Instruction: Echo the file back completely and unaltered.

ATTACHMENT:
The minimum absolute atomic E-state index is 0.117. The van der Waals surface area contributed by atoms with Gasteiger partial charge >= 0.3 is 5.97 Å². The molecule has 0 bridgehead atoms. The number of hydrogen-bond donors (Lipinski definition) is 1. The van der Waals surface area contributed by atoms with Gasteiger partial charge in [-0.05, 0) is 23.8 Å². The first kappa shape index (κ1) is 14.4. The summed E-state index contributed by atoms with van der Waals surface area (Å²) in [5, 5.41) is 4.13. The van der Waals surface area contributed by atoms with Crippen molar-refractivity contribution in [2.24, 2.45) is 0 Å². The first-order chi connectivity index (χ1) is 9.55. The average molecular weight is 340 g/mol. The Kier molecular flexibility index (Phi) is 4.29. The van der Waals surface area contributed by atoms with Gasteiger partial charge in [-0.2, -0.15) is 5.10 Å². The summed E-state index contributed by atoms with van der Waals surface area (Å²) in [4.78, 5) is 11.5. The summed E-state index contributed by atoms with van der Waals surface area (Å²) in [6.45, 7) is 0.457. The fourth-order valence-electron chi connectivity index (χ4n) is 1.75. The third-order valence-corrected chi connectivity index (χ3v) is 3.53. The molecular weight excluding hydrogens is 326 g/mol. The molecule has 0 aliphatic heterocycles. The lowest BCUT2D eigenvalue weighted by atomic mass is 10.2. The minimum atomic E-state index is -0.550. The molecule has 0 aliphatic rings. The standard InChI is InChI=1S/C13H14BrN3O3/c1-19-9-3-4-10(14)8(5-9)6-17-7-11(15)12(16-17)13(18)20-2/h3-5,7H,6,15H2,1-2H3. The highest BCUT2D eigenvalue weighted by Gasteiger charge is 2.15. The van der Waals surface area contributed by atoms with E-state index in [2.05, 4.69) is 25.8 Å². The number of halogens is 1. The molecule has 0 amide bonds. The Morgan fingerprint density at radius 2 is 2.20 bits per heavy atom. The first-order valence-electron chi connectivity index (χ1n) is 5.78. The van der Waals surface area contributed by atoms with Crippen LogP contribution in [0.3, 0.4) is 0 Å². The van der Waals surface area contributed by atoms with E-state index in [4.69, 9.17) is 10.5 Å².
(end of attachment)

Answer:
The minimum absolute atomic E-state index is 0.117. The van der Waals surface area contributed by atoms with Gasteiger partial charge >= 0.3 is 5.97 Å². The molecule has 0 bridgehead atoms. The number of hydrogen-bond donors (Lipinski definition) is 1. The van der Waals surface area contributed by atoms with Gasteiger partial charge in [-0.05, 0) is 23.8 Å². The first kappa shape index (κ1) is 14.4. The summed E-state index contributed by atoms with van der Waals surface area (Å²) in [5, 5.41) is 4.13. The van der Waals surface area contributed by atoms with Crippen molar-refractivity contribution in [2.24, 2.45) is 0 Å². The first-order chi connectivity index (χ1) is 9.55. The average molecular weight is 340 g/mol. The Kier molecular flexibility index (Phi) is 4.29. The van der Waals surface area contributed by atoms with Gasteiger partial charge in [-0.2, -0.15) is 5.10 Å². The summed E-state index contributed by atoms with van der Waals surface area (Å²) in [4.78, 5) is 11.5. The summed E-state index contributed by atoms with van der Waals surface area (Å²) in [6.45, 7) is 0.457. The fourth-order valence-electron chi connectivity index (χ4n) is 1.75. The third-order valence-corrected chi connectivity index (χ3v) is 3.53. The molecular weight excluding hydrogens is 326 g/mol. The molecule has 0 aliphatic heterocycles. The lowest BCUT2D eigenvalue weighted by atomic mass is 10.2. The minimum atomic E-state index is -0.550. The molecule has 0 aliphatic rings. The standard InChI is InChI=1S/C13H14BrN3O3/c1-19-9-3-4-10(14)8(5-9)6-17-7-11(15)12(16-17)13(18)20-2/h3-5,7H,6,15H2,1-2H3. The highest BCUT2D eigenvalue weighted by Gasteiger charge is 2.15. The van der Waals surface area contributed by atoms with E-state index in [2.05, 4.69) is 25.8 Å². The number of halogens is 1. The molecule has 0 amide bonds. The Morgan fingerprint density at radius 2 is 2.20 bits per heavy atom. The first-order valence-electron chi connectivity index (χ1n) is 5.78. The van der Waals surface area contributed by atoms with Crippen LogP contribution in [0.3, 0.4) is 0 Å². The van der Waals surface area contributed by atoms with E-state index in [4.69, 9.17) is 10.5 Å².